The safety of taking salvia is unclear due to a lack of clinical research. There is very little information on the health risks of salvia, especially potential long-term effects.

According to a review of reports from the California Poison Control System, only 18 cases due to salvia alone were reported over a 10-year period. Among these cases, some reported side effects include [26]:

  • Persistent anxiety
  • Confusion
  • Nausea
  • Vomiting
  • Seizures
  • Agitation
  • Abdominal pain

In the sections below, we’ll detail some other potential health risks that have been described in case reports and small studies.

1) Psychosis

There are several case reports of salvia causing short-term and long-term psychosis [27, 28, 29].

For example, there is a report of one user being admitted to psychiatric emergency services after experiencing 3 days of paranoia, déjà vu, and other psychotic symptoms after consuming salvia [29].

In another case, an 18-year-old female was admitted to a psychiatric emergency room and then legally committed for involuntary treatment after escalating attempts at self-harm, disorientation, and other psychotic behaviors. These symptoms appear to have been triggered when salvia was put into her cigarette with her being unaware [28].

2) Impaired Memory and Attention

A placebo-controlled trial of 8 healthy hallucinogen-using adults found that salvia may cause dose-dependent impairment to recall and recognition memory. However, these effects did not appear to persist at a 1-month follow-up [30].

Animal research suggests that salvia may impair memory, attention, and reaction time [31, 32].

3) Withdrawal Symptoms

There is a case report of one woman who experienced 3 days of nausea, vomiting, diarrhea, and gut pain shortly after quitting salvia. Up to that point, she had been taking salvia on a regular basis for 3 to 4 months [33].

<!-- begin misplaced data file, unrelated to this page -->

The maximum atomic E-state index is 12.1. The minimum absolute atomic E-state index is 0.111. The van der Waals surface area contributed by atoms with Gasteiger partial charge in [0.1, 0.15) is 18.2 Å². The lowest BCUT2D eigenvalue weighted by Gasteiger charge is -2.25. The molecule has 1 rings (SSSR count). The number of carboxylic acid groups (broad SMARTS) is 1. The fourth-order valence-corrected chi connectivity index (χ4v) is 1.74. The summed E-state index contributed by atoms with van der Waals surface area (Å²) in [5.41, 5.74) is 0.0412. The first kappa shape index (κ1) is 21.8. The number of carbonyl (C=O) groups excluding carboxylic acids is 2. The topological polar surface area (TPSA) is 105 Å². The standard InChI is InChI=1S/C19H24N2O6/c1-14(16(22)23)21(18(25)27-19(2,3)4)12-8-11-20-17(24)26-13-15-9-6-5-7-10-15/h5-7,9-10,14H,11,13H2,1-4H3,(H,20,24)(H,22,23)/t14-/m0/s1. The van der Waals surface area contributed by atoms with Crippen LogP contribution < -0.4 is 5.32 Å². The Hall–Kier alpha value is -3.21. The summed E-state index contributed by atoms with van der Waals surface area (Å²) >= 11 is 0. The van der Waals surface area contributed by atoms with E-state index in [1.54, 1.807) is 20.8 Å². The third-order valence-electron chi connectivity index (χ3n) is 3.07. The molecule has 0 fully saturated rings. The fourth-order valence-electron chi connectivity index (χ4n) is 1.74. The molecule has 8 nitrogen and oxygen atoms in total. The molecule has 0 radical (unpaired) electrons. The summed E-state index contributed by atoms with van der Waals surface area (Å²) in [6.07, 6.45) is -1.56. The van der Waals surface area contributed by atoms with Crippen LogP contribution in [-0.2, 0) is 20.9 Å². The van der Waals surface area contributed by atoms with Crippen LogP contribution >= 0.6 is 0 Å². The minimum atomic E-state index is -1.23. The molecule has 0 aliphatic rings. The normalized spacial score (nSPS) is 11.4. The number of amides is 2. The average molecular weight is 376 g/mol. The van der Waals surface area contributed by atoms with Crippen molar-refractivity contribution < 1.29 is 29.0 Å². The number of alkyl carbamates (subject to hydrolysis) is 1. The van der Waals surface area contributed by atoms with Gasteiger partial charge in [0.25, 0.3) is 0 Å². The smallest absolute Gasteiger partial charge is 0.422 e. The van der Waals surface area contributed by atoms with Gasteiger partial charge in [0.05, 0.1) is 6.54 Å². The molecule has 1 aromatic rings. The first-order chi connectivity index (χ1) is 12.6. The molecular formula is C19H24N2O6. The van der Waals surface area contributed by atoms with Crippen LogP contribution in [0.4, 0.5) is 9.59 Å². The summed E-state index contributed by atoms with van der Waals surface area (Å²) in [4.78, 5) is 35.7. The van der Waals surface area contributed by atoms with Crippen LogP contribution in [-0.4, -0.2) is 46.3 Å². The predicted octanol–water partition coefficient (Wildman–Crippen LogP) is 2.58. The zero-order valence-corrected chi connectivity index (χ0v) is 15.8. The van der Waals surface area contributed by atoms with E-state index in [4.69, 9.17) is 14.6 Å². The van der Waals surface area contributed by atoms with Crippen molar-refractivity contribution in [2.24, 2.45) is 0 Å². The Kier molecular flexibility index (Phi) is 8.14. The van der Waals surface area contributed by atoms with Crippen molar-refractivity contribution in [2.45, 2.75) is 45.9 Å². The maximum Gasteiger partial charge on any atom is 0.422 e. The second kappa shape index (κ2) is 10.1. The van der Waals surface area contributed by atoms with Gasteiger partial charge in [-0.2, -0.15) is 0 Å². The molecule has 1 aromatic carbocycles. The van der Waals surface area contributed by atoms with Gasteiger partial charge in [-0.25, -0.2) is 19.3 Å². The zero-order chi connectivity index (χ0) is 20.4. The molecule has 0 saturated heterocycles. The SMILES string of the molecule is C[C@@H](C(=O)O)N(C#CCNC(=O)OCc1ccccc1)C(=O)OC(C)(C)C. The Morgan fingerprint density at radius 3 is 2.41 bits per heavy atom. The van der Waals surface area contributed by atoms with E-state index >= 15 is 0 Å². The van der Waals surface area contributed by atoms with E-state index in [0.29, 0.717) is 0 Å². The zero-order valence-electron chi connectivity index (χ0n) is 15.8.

Areas of Research (Animal Studies)

It is illegal to possess or consume salvia in many countries, including many parts of the U.S. No clinical studies have evaluated the health effects of this substance. Below is a summary of animal research that has explored the potential positive effects of salvia, outlined for informational purposes and in no way supports the use of this substance.

Research in animals has explored some potential positive effects of salvia.

For example, several animal studies suggest that salvia may have pain-relieving and anti-inflammatory effects in rats and mice [34, 35, 36, 37, 38, 39].

Animal studies have also found that salvia may protect the brain against damage from oxygen deprivation in pigs and mice [40, 41, 42, 43, 44].

About the Author

Biljana Novkovic

Biljana Novkovic

PhD
Biljana received her PhD from Hokkaido University.
Before joining SelfHacked, she was a research scientist with extensive field and laboratory experience. She spent 4 years reviewing the scientific literature on supplements, lab tests and other areas of health sciences. She is passionate about releasing the most accurate science and health information available on topics, and she's meticulous when writing and reviewing articles to make sure the science is sound. She believes that SelfHacked has the best science that is also layperson-friendly on the web.